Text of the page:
In 1981, Plaintiff filed a lawsuit under 42 U.S.C. § 1983 against the Bonneville County Sheriff, the County, and the County Commissioners, in the United States District Court for the District of Idaho. Plaintiff, represented by the American Civil Liberties Union, sought declaratory, injunctive ...
read more >
In 1981, Plaintiff filed a lawsuit under 42 U.S.C. § 1983 against the Bonneville County Sheriff, the County, and the County Commissioners, in the United States District Court for the District of Idaho. Plaintiff, represented by the American Civil Liberties Union, sought declaratory, injunctive and monetary relief, claiming that that she was strip searched in violation of her fourth amendment rights and that Defendants' blanket policy to strip search all people booked into the county jail for minor offenses was unconstitutional.
The parties stipulated that on October 26, 1981, a Sheriff's Deputy stopped Plaintiff for an expired vehicle registration. The officer arrested Plaintiff for an arrest warrant because of outstanding parking tickets. The officer did not frisk Plaintiff or inspect her purse. Plaintiff was taken to the Bonneville County Jail, where she was booked because she could not post bond. Plaintiff was strip-searched because jail policy required that all persons booked into the jail be strip-searched. Although the jail policy required a visual examination of body cavities, the officer only conducted a skin search of Plaintiff because the officer did not suspect that she was concealing contraband.
On February 9, 1983, the District Court (Chief Judge Marion J. Callister) entered summary judgment for Defendants. The Court held Defendant's strip search policy was constitutional in order to provide jail security. Furthermore, a jail policy giving officials discretion would result in claims of unequal treatment. Additionally, legislation taking effect on March 1, 1983 decriminalized many traffic offenses. Giles v. Ackerman, 559 F.Supp. 226 (D. Idaho 1983). Plaintiff appealed.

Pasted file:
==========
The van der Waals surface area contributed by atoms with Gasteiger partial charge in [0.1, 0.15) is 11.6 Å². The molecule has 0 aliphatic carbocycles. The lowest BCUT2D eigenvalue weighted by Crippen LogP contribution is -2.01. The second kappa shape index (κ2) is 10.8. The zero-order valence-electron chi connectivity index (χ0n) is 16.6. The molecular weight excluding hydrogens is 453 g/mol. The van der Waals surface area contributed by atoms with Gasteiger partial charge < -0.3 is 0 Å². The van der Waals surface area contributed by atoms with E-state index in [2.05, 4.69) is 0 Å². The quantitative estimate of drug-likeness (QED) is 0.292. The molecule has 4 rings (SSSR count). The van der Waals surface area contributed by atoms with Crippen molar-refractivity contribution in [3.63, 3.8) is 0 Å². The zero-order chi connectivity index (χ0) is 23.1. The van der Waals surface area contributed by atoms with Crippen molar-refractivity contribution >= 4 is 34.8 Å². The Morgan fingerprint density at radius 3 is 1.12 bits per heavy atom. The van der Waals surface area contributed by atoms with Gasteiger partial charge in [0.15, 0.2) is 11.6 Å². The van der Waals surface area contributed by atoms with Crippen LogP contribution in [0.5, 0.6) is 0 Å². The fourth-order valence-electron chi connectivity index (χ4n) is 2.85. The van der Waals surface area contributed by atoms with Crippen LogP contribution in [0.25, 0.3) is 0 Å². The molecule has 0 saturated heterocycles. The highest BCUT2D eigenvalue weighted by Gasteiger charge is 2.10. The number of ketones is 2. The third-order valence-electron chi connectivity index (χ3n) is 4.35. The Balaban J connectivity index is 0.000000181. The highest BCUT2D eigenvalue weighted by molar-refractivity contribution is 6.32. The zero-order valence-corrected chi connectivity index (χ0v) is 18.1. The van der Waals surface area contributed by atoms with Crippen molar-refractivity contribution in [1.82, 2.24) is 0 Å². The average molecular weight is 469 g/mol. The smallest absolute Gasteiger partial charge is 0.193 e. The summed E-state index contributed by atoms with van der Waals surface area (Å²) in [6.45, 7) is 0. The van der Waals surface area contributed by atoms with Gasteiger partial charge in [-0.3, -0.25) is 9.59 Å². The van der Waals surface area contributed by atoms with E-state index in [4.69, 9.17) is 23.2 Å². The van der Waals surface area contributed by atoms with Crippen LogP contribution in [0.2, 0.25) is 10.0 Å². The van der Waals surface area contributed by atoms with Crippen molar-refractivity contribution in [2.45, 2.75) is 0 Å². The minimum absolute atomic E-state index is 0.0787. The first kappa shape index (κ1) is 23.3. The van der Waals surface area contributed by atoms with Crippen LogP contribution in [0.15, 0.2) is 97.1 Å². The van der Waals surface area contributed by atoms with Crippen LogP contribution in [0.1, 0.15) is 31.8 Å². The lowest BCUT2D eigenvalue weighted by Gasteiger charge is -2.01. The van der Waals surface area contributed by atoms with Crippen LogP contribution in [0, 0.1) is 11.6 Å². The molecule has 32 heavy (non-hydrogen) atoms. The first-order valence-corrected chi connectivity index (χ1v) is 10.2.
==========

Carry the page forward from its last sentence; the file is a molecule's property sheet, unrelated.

On November 2, 1984, the Ninth Circuit Court of Appeals (Chief Judge James R. Browning and Judges Procter Hug, Jr. and Thomas Tang) reversed and held: (1) arrestees for minor offenses can only be strip-searched if jail officials have reasonable suspicion that the arrestee is concealing contraband, and (2) Plaintiff's strip search was unconstitutional because there officers did not suspect that she was concealing contraband or threatening jail security. Plaintiff's offense was minor and did not relate to drugs or weapons, and she had no prior record. Furthermore, the Court found that there was minimal evidence of smuggling activity at the Bonneville County Jail. Additionally, the policy did not deter arrestees from carrying contraband because arrestees do not plan on being arrested. On appeal, Plaintiff asked that her claim for injunctive relief be dismissed. The Court remanded Plaintiff's claim for declaratory relief. Giles v. Ackerman, 746 F.2d 614 (9th Cir. 1984).
On April 22, 1985, the U.S. Supreme Court denied Defendants' petition for writ of certiorari. Ackerman v. Giles, 471 U.S. 1053 (1985).
Docket Number: 81-4151Shira Gordon - 03/16/2012